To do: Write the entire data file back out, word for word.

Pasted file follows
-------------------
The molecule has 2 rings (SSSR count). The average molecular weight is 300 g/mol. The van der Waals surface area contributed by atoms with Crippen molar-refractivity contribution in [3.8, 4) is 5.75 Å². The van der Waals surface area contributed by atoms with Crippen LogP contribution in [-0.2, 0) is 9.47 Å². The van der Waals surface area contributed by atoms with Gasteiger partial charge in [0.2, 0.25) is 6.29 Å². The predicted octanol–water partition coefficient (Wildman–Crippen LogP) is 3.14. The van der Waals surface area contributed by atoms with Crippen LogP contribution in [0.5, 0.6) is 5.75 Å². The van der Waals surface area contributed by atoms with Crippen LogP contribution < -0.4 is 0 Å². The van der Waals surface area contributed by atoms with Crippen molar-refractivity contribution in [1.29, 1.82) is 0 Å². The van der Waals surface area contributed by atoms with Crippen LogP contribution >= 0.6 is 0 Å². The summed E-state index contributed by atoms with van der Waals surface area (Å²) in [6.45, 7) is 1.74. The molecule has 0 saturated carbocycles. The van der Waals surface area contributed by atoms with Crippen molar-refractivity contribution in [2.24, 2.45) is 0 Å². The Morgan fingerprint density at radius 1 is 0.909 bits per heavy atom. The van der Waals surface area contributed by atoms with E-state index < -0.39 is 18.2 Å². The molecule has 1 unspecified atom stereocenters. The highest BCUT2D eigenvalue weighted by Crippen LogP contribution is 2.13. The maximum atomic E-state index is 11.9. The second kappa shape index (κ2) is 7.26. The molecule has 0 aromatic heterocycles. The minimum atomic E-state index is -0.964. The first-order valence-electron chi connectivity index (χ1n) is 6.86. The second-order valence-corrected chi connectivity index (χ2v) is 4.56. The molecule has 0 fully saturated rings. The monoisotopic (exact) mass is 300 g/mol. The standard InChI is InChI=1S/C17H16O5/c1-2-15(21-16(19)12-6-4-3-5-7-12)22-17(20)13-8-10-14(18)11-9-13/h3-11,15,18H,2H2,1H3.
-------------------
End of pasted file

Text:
The molecule has 2 rings (SSSR count). The average molecular weight is 300 g/mol. The van der Waals surface area contributed by atoms with Crippen molar-refractivity contribution in [3.8, 4) is 5.75 Å². The van der Waals surface area contributed by atoms with Crippen LogP contribution in [-0.2, 0) is 9.47 Å². The van der Waals surface area contributed by atoms with Gasteiger partial charge in [0.2, 0.25) is 6.29 Å². The predicted octanol–water partition coefficient (Wildman–Crippen LogP) is 3.14. The van der Waals surface area contributed by atoms with Crippen LogP contribution in [0.5, 0.6) is 5.75 Å². The van der Waals surface area contributed by atoms with Crippen LogP contribution < -0.4 is 0 Å². The van der Waals surface area contributed by atoms with Crippen molar-refractivity contribution in [1.29, 1.82) is 0 Å². The van der Waals surface area contributed by atoms with Crippen LogP contribution >= 0.6 is 0 Å². The summed E-state index contributed by atoms with van der Waals surface area (Å²) in [6.45, 7) is 1.74. The molecule has 0 saturated carbocycles. The van der Waals surface area contributed by atoms with Crippen molar-refractivity contribution in [2.24, 2.45) is 0 Å². The Morgan fingerprint density at radius 1 is 0.909 bits per heavy atom. The van der Waals surface area contributed by atoms with E-state index < -0.39 is 18.2 Å². The molecule has 1 unspecified atom stereocenters. The highest BCUT2D eigenvalue weighted by Crippen LogP contribution is 2.13. The maximum atomic E-state index is 11.9. The second kappa shape index (κ2) is 7.26. The molecule has 0 aromatic heterocycles. The minimum atomic E-state index is -0.964. The first-order valence-electron chi connectivity index (χ1n) is 6.86. The second-order valence-corrected chi connectivity index (χ2v) is 4.56. The molecule has 0 fully saturated rings. The monoisotopic (exact) mass is 300 g/mol. The standard InChI is InChI=1S/C17H16O5/c1-2-15(21-16(19)12-6-4-3-5-7-12)22-17(20)13-8-10-14(18)11-9-13/h3-11,15,18H,2H2,1H3.